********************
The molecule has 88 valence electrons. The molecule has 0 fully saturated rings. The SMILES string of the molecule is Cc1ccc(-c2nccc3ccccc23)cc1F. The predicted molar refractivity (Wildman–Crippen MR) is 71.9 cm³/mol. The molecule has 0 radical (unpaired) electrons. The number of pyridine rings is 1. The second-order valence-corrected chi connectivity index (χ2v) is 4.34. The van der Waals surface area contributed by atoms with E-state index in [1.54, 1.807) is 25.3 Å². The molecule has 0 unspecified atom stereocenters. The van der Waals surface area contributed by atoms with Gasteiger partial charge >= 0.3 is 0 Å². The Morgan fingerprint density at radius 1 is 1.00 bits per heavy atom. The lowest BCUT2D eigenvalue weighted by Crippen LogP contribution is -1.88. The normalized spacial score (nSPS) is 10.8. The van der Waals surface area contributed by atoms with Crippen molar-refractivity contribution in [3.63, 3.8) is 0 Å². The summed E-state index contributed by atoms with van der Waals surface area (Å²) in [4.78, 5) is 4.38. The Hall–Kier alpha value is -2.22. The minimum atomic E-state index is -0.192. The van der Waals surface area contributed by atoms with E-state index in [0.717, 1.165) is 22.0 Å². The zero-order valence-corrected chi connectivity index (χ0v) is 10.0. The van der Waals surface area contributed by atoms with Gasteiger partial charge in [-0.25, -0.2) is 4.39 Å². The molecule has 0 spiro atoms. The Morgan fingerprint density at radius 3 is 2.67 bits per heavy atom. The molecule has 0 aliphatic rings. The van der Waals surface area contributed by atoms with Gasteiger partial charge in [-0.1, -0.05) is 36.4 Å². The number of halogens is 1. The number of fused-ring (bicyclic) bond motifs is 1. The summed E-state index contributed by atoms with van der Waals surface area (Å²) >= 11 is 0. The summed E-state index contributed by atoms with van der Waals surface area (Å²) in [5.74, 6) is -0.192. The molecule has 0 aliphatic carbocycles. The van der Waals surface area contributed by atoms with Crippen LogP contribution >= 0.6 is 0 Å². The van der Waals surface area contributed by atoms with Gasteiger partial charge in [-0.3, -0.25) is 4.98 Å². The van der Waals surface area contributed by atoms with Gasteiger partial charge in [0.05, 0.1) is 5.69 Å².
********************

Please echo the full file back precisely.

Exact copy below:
The molecule has 88 valence electrons. The molecule has 0 fully saturated rings. The SMILES string of the molecule is Cc1ccc(-c2nccc3ccccc23)cc1F. The predicted molar refractivity (Wildman–Crippen MR) is 71.9 cm³/mol. The molecule has 0 radical (unpaired) electrons. The number of pyridine rings is 1. The second-order valence-corrected chi connectivity index (χ2v) is 4.34. The van der Waals surface area contributed by atoms with E-state index in [1.54, 1.807) is 25.3 Å². The molecule has 0 unspecified atom stereocenters. The van der Waals surface area contributed by atoms with Gasteiger partial charge >= 0.3 is 0 Å². The Morgan fingerprint density at radius 1 is 1.00 bits per heavy atom. The lowest BCUT2D eigenvalue weighted by Crippen LogP contribution is -1.88. The normalized spacial score (nSPS) is 10.8. The van der Waals surface area contributed by atoms with Crippen molar-refractivity contribution in [3.63, 3.8) is 0 Å². The summed E-state index contributed by atoms with van der Waals surface area (Å²) in [4.78, 5) is 4.38. The Hall–Kier alpha value is -2.22. The minimum atomic E-state index is -0.192. The van der Waals surface area contributed by atoms with E-state index in [0.717, 1.165) is 22.0 Å². The zero-order valence-corrected chi connectivity index (χ0v) is 10.0. The van der Waals surface area contributed by atoms with Gasteiger partial charge in [-0.25, -0.2) is 4.39 Å². The molecule has 0 spiro atoms. The Morgan fingerprint density at radius 3 is 2.67 bits per heavy atom. The molecule has 0 aliphatic rings. The van der Waals surface area contributed by atoms with Gasteiger partial charge in [-0.1, -0.05) is 36.4 Å². The number of halogens is 1. The number of fused-ring (bicyclic) bond motifs is 1. The summed E-state index contributed by atoms with van der Waals surface area (Å²) >= 11 is 0. The summed E-state index contributed by atoms with van der Waals surface area (Å²) in [5.74, 6) is -0.192. The molecule has 0 aliphatic carbocycles. The van der Waals surface area contributed by atoms with Crippen LogP contribution >= 0.6 is 0 Å². The van der Waals surface area contributed by atoms with Gasteiger partial charge in [-0.3, -0.25) is 4.98 Å². The van der Waals surface area contributed by atoms with Gasteiger partial charge in [0.05, 0.1) is 5.69 Å².